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The Parallel Politics of Copyright and Environment 128

zumaya100k writes "In recent months, Slashdot has covered the rise of the Pirate Party and the battles in Europe over iPod interoperability. Canada's Hill Times has an insightful column from Michael Geist that links these developments as the growing importance of copyright as a political issue. He argues that copyright is now tracking the environment as a mainstream political issue." (Geist is talking about Canada here, but much the same can be said about the U.S. and other places.)
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The Parallel Politics of Copyright and Environment

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  • by Opportunist ( 166417 ) on Thursday October 12, 2006 @01:04PM (#16410445)
    Environmental issues went big in the late 70s and 80s, but I doubt we'll see a similar development today. You have to see that people were quite a bit different then. Many were looking for "alternatives", there was a general sentiment for less technology and more back-to-the-roots. The peace movement in the shadow of the atomic stalemate between the two superpowers was a huge driver as well, and people were generally more politically interested than they are today.

    To make matters worse, to be concerned over copyright, you first of all have to have access to copyrightable material. If you don't then, well, the stuff doesn't really matter to you. So you have to be one of those that actually either produce or consume content. Now, producers of copyrightable material will hardly argue that there is too little restriction for the user, and people who're the proverbial "lazy consumer" will hardly stand up and become political movers.

    Let's also not forget that the environment and peace movement was also driven by songwriters, poets and other "content creators", and only a handful of them were actually concerned with the issue, the rest saw a huge market to milk. Now, which artist out for money would sing against copyright?

    Generally, I'm a little pessimistic that copyright becomes the "green" movement of the 2010s. I'd love to see it, and I'll support it with everything I can, but my hopes are not too high.
  • by Anonymous Coward on Thursday October 12, 2006 @01:15PM (#16410601)
    At least in the US, the correct answer to "As long as I don't do anything wrong why should I worry?" involves pointing out that the Constitution was written to protect you from the State's wrongdoing, not vice-versa.

    In the twentieth century alone, 100,000,000 people were murdered by their own governments. With a track record like that, the question should never be whether you're doing something wrong -- it should be whether they are.
  • by TubeSteak ( 669689 ) on Thursday October 12, 2006 @01:17PM (#16410617) Journal
    To me it seems people will only notice things are becoming a police state when its a bit to late.
    Not that this has anything to do with TFA, but most people misuse or do not understand the words "police state" [wikipedia.org]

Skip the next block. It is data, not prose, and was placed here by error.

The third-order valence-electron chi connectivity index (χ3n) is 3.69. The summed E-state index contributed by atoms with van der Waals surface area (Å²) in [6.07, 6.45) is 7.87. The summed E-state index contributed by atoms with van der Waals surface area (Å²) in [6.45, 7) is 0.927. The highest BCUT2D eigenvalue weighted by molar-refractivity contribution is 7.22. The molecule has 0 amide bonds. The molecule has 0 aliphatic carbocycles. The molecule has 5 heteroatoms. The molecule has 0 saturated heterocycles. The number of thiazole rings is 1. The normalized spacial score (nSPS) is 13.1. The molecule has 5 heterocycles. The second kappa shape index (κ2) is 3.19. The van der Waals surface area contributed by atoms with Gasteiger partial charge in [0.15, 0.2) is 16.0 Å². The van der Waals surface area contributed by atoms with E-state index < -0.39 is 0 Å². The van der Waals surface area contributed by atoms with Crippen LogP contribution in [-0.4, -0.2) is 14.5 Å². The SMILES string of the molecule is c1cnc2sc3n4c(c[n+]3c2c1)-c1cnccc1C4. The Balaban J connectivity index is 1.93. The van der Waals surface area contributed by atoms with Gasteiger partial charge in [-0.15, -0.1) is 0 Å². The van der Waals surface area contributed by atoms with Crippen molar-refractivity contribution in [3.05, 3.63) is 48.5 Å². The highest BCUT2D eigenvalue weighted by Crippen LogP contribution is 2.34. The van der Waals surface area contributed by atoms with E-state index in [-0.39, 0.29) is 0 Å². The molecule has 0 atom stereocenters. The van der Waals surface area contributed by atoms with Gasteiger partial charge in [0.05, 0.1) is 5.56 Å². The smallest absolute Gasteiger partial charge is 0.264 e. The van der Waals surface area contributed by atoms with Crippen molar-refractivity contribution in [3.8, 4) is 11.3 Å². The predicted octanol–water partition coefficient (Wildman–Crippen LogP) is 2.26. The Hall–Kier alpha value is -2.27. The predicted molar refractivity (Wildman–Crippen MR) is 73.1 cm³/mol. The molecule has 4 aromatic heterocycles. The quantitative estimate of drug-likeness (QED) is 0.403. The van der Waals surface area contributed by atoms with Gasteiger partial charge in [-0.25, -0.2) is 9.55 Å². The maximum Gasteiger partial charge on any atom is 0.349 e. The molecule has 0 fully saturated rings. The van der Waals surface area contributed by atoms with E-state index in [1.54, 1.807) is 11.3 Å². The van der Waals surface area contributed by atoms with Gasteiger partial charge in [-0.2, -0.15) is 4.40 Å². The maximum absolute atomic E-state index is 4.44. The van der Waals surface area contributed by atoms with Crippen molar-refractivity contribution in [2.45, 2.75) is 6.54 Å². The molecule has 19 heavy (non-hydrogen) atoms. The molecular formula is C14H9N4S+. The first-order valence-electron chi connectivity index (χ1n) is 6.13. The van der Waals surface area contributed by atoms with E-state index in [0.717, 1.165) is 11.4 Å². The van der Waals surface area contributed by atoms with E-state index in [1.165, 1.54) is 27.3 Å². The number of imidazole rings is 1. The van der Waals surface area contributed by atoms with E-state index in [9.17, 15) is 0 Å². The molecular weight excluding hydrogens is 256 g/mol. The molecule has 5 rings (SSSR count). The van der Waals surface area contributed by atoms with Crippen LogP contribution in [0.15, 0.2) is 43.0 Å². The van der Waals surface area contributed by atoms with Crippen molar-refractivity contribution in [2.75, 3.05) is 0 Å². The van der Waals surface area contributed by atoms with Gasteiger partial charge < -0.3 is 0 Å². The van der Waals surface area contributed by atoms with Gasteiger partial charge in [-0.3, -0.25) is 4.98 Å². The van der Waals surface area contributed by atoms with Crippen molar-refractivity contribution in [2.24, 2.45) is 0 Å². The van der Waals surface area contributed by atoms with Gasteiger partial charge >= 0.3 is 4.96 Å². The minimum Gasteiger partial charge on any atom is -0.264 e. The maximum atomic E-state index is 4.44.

"Security state" or "militarized state" more accurately describes what people like to biatch about.


    I always take my wife as a normal type person who just wants technology to work. .... She doesn't really care about computers and seems to live in her own little bubble.
    Copyright isn't limited to computers, which is why your wife has a much better chance of comprehending the issues surrounding it.
  • by Dun Malg ( 230075 ) on Thursday October 12, 2006 @01:41PM (#16410961) Homepage
    Can somebody explain why so many people think copyrights were originally 14+14 years? I hear this erroneous assertion frequently. From the copyright office: "Under the law in effect before 1978 ... the copyright lasted for a first term of 28 years from the date it was secured. The copyright was eligible for renewal during the last (28th) year of the first term. If renewed, the copyright was extended for a second term of 28 years." In other words, 28+28.
    It's not an erroneous assertion. The Copyright Act of 1790 set copyright terms at 14 years, renewable for 14 more. The 28+28 terms were enacted by the Copyright Act of 1909. Current copyright law came into effect with the Copyright Act of 1976. See, when the copyright office says "the law in effect before 1978", they're talking about the Copyright Act of 1909. Note how they do not say that the "before 1978" law goes all the way back to the forming of the nation.
  • by s20451 ( 410424 ) on Thursday October 12, 2006 @02:41PM (#16411781) Journal
    Did you really just say the US is probably the most innovative society in the arts the world has ever produced? I think you are mistaking money with innovation.

    I notice that you do not dispute my claims about science and technology. Briefly, Americans invented jazz and rock routinely win the Palme d'Or at the Cannes Film Festival (incl. 2 of the past 4 years); and produced or hosted some of the world's greatest visual artists and architects, such as Frank Lloyd Wright, Ludwig Mies van der Rohe, Sol Lewitt, Dan Flavin, Daniel Libeskind, Frank Gehry, Richard Serra, and so on.

    hint what do the oil/gas companies really think of pollution compared to the rest of us, they probably call it "untargetted by-products"

    That analogy undermines your point. For one thing, the original poster claimed that pollution = IP, not that IP was an unwanted byproduct. If you think oil and gas are evil too, feel free to go a month without using them. (Hint: you will starve to death, because how do your groceries get to market?)

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